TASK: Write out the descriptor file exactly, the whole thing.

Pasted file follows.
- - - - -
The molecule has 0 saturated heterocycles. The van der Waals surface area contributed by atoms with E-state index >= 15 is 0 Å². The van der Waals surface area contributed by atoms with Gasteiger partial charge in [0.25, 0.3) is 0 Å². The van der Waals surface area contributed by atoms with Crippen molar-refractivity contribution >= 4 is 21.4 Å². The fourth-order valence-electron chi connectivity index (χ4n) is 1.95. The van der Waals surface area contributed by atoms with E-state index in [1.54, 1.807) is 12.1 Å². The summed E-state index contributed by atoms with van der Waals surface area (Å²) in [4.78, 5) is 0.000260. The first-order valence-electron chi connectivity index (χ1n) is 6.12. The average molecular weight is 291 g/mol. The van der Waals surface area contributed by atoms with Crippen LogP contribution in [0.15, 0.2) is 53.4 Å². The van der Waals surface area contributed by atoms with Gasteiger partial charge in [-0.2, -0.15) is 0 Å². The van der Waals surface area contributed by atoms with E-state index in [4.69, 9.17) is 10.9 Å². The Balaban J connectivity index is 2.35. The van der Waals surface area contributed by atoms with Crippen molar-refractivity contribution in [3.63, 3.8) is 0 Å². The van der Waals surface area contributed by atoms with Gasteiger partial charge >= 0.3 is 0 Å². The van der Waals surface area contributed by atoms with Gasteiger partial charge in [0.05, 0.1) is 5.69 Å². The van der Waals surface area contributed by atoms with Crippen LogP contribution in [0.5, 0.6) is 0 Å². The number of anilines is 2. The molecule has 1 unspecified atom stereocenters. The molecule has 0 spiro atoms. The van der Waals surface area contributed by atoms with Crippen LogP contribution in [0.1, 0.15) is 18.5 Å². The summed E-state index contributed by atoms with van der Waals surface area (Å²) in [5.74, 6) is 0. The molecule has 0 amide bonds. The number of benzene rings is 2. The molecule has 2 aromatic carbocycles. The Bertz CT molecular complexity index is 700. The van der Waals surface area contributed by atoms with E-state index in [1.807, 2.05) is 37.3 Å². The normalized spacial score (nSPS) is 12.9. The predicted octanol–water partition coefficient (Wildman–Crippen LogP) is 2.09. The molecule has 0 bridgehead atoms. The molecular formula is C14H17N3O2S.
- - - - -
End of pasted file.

The molecule has 0 saturated heterocycles. The van der Waals surface area contributed by atoms with E-state index >= 15 is 0 Å². The van der Waals surface area contributed by atoms with Gasteiger partial charge in [0.25, 0.3) is 0 Å². The van der Waals surface area contributed by atoms with Crippen molar-refractivity contribution >= 4 is 21.4 Å². The fourth-order valence-electron chi connectivity index (χ4n) is 1.95. The van der Waals surface area contributed by atoms with E-state index in [1.54, 1.807) is 12.1 Å². The summed E-state index contributed by atoms with van der Waals surface area (Å²) in [4.78, 5) is 0.000260. The first-order valence-electron chi connectivity index (χ1n) is 6.12. The average molecular weight is 291 g/mol. The van der Waals surface area contributed by atoms with Crippen LogP contribution in [0.15, 0.2) is 53.4 Å². The van der Waals surface area contributed by atoms with Gasteiger partial charge in [-0.2, -0.15) is 0 Å². The van der Waals surface area contributed by atoms with E-state index in [4.69, 9.17) is 10.9 Å². The Balaban J connectivity index is 2.35. The van der Waals surface area contributed by atoms with Crippen molar-refractivity contribution in [3.63, 3.8) is 0 Å². The van der Waals surface area contributed by atoms with Gasteiger partial charge >= 0.3 is 0 Å². The van der Waals surface area contributed by atoms with Gasteiger partial charge in [0.05, 0.1) is 5.69 Å². The van der Waals surface area contributed by atoms with Crippen LogP contribution in [0.5, 0.6) is 0 Å². The number of anilines is 2. The molecule has 1 unspecified atom stereocenters. The molecule has 0 spiro atoms. The van der Waals surface area contributed by atoms with Crippen LogP contribution in [0.1, 0.15) is 18.5 Å². The summed E-state index contributed by atoms with van der Waals surface area (Å²) in [5.74, 6) is 0. The molecule has 0 amide bonds. The number of benzene rings is 2. The molecule has 2 aromatic carbocycles. The Bertz CT molecular complexity index is 700. The van der Waals surface area contributed by atoms with E-state index in [1.807, 2.05) is 37.3 Å². The normalized spacial score (nSPS) is 12.9. The predicted octanol–water partition coefficient (Wildman–Crippen LogP) is 2.09. The molecule has 0 bridgehead atoms. The molecular formula is C14H17N3O2S.